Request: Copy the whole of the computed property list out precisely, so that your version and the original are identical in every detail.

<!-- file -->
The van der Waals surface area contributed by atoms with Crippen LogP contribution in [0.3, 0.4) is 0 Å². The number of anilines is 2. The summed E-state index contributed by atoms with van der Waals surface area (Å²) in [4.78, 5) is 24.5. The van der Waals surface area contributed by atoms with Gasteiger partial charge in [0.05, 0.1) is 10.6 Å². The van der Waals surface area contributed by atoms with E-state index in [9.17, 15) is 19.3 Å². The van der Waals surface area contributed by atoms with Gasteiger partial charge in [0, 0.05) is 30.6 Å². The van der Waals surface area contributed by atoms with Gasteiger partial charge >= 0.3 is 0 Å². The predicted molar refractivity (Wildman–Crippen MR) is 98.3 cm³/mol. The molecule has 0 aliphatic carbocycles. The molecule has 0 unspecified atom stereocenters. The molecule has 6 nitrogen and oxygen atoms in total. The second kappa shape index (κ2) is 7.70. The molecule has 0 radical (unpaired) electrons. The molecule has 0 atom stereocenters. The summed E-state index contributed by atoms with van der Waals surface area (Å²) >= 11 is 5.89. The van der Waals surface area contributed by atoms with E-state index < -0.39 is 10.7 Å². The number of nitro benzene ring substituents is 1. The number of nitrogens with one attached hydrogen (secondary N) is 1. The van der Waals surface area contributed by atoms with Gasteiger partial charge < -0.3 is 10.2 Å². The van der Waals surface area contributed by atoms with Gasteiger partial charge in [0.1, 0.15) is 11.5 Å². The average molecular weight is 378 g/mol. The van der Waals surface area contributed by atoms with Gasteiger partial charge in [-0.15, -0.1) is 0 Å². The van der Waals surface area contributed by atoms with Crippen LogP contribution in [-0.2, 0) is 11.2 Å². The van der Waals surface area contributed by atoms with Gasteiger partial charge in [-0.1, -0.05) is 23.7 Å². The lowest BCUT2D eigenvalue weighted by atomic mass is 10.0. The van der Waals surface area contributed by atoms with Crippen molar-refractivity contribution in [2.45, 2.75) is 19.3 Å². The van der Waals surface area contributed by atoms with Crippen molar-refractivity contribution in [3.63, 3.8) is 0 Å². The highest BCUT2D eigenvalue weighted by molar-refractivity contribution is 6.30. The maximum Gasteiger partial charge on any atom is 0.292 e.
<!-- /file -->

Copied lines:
The van der Waals surface area contributed by atoms with Crippen LogP contribution in [0.3, 0.4) is 0 Å². The number of anilines is 2. The summed E-state index contributed by atoms with van der Waals surface area (Å²) in [4.78, 5) is 24.5. The van der Waals surface area contributed by atoms with Gasteiger partial charge in [0.05, 0.1) is 10.6 Å². The van der Waals surface area contributed by atoms with E-state index in [9.17, 15) is 19.3 Å². The van der Waals surface area contributed by atoms with Gasteiger partial charge in [0, 0.05) is 30.6 Å². The van der Waals surface area contributed by atoms with Gasteiger partial charge >= 0.3 is 0 Å². The predicted molar refractivity (Wildman–Crippen MR) is 98.3 cm³/mol. The molecule has 0 aliphatic carbocycles. The molecule has 0 unspecified atom stereocenters. The molecule has 6 nitrogen and oxygen atoms in total. The second kappa shape index (κ2) is 7.70. The molecule has 0 radical (unpaired) electrons. The molecule has 0 atom stereocenters. The summed E-state index contributed by atoms with van der Waals surface area (Å²) >= 11 is 5.89. The van der Waals surface area contributed by atoms with E-state index < -0.39 is 10.7 Å². The number of nitro benzene ring substituents is 1. The number of nitrogens with one attached hydrogen (secondary N) is 1. The van der Waals surface area contributed by atoms with Gasteiger partial charge < -0.3 is 10.2 Å². The van der Waals surface area contributed by atoms with Gasteiger partial charge in [0.1, 0.15) is 11.5 Å². The average molecular weight is 378 g/mol. The van der Waals surface area contributed by atoms with Gasteiger partial charge in [-0.15, -0.1) is 0 Å². The van der Waals surface area contributed by atoms with Crippen LogP contribution in [-0.2, 0) is 11.2 Å². The van der Waals surface area contributed by atoms with Gasteiger partial charge in [-0.1, -0.05) is 23.7 Å². The lowest BCUT2D eigenvalue weighted by atomic mass is 10.0. The van der Waals surface area contributed by atoms with Crippen molar-refractivity contribution in [2.45, 2.75) is 19.3 Å². The van der Waals surface area contributed by atoms with Crippen molar-refractivity contribution in [3.63, 3.8) is 0 Å². The highest BCUT2D eigenvalue weighted by molar-refractivity contribution is 6.30. The maximum Gasteiger partial charge on any atom is 0.292 e.